By contrast, the magnetic cartridge is not mechanically coupled at all, so the stylus and lever arm weight can be made exceedingly small. This gives extended frequency response and low distortion. The distortion is further minimised by the fact that there is more inherent linearity in the induction principle than there is in the piezo-electric one. Because the stylus is so light, very low tracking forces can be used, which require a more sophisticated counterweighted arm, but do not wear out the record.

The output from the magnetic cartridge is only a few millivolts compared to several tenths of a volt from a crystal or ceramic pickup. This requires an additional preamplifier stage. Careful design and shielding in the signal cables and amplifier is needed to prevent unwanted noise (shot noise or EMI). The magnetic induction principle also naturally leads to a linearly rising response with increasing frequency, and this needs to be compensated for to give correct (flat) frequency reproduction. Conversely, the very low bass frequencies are not efficiently picked up, so a strong bass boost is needed. This can amplify unwanted low frequency noise such as that from the turntable motor and drive mechanism itself (rumble). Crystal pickups do not suffer from these drawbacks and give a much better bass performance, so they may be preferred in some applications (such as DJ-ing), where robustness and good bass are favoured over highest fidelity reproduction. The moving coil pickups have an even lower level of output, and so usually require very special preamplifiers to bring these signals up to the level of input that a standard amplifier requires. These special preamplifiers must have very low noise indeed (some have even been cryogenically cooled), and hence tend to be expensive. Many audiophiles claim that the benefits are worthwhile.

The bass boost and high frequency rolloff can be conveniently incorporated into the preamplifier which implements the RIAA equalization curve, a noise reduction technique used on all modern records.

The magnetic nature of the modern pickup means it must be shielded from external fields, especially from the loudspeakers of the same system, or unpleasant and possibly damaging feedback can occur. For this reason, the cartridge itself has a shield, usually of mu-metal, to help screen out unwanted fields.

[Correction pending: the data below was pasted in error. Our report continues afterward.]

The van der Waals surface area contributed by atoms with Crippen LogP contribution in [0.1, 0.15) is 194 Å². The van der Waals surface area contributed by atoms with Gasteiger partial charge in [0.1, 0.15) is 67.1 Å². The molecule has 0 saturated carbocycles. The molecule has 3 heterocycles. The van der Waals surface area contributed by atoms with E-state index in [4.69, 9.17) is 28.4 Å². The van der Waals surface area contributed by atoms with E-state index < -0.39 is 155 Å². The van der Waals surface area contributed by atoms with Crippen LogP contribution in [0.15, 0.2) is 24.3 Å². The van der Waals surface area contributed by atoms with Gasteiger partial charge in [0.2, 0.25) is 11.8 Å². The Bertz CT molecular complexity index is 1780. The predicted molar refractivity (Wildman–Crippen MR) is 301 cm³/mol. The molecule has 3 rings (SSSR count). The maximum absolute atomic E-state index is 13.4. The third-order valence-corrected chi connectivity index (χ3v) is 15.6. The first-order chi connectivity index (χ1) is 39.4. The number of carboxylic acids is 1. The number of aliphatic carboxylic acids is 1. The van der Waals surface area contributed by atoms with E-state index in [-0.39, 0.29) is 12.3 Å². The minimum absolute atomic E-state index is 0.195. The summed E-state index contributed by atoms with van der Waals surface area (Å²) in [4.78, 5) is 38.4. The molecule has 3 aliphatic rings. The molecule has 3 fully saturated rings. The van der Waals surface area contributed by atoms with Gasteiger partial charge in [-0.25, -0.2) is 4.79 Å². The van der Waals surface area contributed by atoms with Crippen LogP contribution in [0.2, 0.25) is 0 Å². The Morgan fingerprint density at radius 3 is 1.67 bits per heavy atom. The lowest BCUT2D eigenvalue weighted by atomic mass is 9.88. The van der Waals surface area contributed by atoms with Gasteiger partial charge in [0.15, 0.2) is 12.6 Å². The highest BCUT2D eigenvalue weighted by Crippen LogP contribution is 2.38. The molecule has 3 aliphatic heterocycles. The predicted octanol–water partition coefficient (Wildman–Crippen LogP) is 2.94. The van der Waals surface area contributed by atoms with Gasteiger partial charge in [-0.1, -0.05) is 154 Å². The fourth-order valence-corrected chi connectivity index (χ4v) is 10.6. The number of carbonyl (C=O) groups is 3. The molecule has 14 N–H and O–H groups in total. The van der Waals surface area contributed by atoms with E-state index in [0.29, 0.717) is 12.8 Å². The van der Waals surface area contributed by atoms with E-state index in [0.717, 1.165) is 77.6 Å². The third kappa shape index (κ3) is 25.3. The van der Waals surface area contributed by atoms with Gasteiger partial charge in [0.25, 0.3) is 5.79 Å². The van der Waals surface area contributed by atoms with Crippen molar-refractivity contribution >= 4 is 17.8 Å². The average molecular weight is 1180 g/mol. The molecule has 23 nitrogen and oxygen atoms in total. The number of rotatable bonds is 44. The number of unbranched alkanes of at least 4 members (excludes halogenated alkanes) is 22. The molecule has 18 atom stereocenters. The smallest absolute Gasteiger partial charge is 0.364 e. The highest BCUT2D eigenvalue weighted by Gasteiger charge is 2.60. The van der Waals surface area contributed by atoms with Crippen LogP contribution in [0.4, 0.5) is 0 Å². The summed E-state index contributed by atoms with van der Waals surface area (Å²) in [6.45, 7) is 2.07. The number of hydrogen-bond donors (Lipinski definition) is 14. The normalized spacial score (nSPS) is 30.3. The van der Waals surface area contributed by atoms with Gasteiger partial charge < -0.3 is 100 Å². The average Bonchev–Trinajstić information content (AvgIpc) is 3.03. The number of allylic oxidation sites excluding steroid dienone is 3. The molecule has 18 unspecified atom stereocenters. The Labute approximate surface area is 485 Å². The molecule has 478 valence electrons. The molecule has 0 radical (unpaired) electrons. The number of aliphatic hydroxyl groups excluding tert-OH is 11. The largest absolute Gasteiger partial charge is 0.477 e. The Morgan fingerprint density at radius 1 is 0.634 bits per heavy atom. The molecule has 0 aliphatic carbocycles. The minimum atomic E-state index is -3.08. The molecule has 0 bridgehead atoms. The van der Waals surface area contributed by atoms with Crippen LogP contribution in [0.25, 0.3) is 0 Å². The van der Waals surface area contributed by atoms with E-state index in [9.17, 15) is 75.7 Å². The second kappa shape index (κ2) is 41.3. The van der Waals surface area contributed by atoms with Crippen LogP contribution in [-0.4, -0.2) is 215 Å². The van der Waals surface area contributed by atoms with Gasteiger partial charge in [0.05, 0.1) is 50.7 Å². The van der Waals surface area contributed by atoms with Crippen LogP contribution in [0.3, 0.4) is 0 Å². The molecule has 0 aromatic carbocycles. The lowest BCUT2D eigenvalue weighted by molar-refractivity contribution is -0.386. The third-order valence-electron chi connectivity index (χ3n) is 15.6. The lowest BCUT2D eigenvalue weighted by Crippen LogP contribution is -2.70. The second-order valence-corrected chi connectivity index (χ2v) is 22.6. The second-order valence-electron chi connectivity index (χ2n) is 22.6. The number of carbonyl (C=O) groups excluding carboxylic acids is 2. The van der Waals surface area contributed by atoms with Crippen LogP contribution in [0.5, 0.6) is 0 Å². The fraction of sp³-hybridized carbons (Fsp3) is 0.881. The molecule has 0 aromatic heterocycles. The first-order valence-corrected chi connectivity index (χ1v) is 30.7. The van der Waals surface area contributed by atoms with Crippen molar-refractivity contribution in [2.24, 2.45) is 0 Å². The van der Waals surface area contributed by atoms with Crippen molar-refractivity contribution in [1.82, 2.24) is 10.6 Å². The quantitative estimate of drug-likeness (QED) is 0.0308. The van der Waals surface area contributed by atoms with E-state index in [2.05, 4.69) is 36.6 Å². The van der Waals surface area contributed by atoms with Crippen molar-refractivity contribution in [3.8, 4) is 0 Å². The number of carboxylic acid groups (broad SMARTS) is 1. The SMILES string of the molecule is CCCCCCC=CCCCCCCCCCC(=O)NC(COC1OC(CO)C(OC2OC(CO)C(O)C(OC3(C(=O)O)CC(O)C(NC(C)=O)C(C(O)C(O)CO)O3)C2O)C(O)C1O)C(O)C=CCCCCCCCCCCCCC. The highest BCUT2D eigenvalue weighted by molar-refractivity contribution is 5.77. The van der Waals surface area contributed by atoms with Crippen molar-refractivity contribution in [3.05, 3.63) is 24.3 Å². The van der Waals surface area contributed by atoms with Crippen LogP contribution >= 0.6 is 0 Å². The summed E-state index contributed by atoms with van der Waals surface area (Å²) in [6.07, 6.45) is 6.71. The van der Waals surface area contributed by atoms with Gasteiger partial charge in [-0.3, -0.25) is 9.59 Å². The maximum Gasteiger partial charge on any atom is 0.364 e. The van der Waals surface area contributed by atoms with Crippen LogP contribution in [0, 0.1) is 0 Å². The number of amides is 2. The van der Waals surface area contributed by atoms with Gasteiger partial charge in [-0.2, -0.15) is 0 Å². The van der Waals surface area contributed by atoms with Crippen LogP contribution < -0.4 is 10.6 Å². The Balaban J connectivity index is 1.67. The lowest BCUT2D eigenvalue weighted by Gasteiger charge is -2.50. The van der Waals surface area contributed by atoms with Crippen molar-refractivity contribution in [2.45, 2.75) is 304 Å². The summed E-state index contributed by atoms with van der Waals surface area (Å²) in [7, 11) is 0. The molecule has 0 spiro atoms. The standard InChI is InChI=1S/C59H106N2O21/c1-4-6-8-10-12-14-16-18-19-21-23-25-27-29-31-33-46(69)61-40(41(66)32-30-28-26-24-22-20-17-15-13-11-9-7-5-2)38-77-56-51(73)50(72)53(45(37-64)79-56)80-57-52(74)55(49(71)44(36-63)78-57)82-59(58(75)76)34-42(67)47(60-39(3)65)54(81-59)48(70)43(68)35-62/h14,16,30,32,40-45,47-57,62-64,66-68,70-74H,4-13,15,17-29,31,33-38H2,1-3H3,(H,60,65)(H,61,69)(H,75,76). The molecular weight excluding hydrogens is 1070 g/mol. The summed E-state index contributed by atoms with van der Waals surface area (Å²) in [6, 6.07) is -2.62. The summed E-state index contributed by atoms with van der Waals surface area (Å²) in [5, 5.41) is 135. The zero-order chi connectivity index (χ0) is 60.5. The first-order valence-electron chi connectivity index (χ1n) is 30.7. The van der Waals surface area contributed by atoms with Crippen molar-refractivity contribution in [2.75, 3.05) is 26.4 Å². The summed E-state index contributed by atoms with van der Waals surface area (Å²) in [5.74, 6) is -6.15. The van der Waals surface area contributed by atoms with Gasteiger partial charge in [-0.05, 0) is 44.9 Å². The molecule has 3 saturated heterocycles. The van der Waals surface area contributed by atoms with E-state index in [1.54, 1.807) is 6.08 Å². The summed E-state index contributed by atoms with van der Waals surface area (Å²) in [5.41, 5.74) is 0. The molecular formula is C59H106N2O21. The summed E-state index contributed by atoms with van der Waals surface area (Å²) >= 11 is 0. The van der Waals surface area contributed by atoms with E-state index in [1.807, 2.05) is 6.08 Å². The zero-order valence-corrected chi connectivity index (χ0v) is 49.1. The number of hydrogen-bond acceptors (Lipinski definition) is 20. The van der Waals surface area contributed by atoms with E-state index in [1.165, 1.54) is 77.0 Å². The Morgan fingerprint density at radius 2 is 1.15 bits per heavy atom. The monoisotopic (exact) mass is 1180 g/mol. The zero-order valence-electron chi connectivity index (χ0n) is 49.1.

Stylus design

The stylus itself is also a very important component. In the early days of recording, sound reproduction was entirely mechanical. Wear of cylinders and glass styluses were problematic. By 1908, sapphire styluses were being attached to the rice paper diaphrams, and in 1912 Edison began to use the diamond stylus. Typical low cost crystal cartridges of the 1950s tracked at 5-8 grams pressure and used replaceable osmium tipped steel styluses called needles. These styluses might last only five to ten plays before needing replacement. To help make the stylus last longer, sapphire styluses for 78 rpm records or diamond styluses for 33⅓ rpm LPs were re-introduced. A 78 rpm stylus typically has a 3 mil (0.08 mm) diameter while a stylus for 33⅓ rpm microgroove LP discs has a 1 mil (0.03 mm) diameter tip to fit the narrower groove. Sapphire might be good for 40 or 50 hours while a diamond would last at least ten times that long. Magnetic cartridges lowered tracking forces to 1-2 grams, and with the obsolesence of 78's, diamond became the standard stylus material.

The physical shape of the stylus has a bearing on its performance. The most obvious shape is the spherical stylus, where the tip of the stylus is ground to a hemisphere. However, this shape is unable to faithfully track all possible variations in a record groove. Better quality LP styluses use an elliptical shape, arranged with its .0007 inch (0.02 mm) long axis across the record groove. The short axis may be from .0002 to .0004 inch (0.005 - 0.01 mm) depending on the particular design. This shape gives the best possible compromise between tracking ability and high frequency response.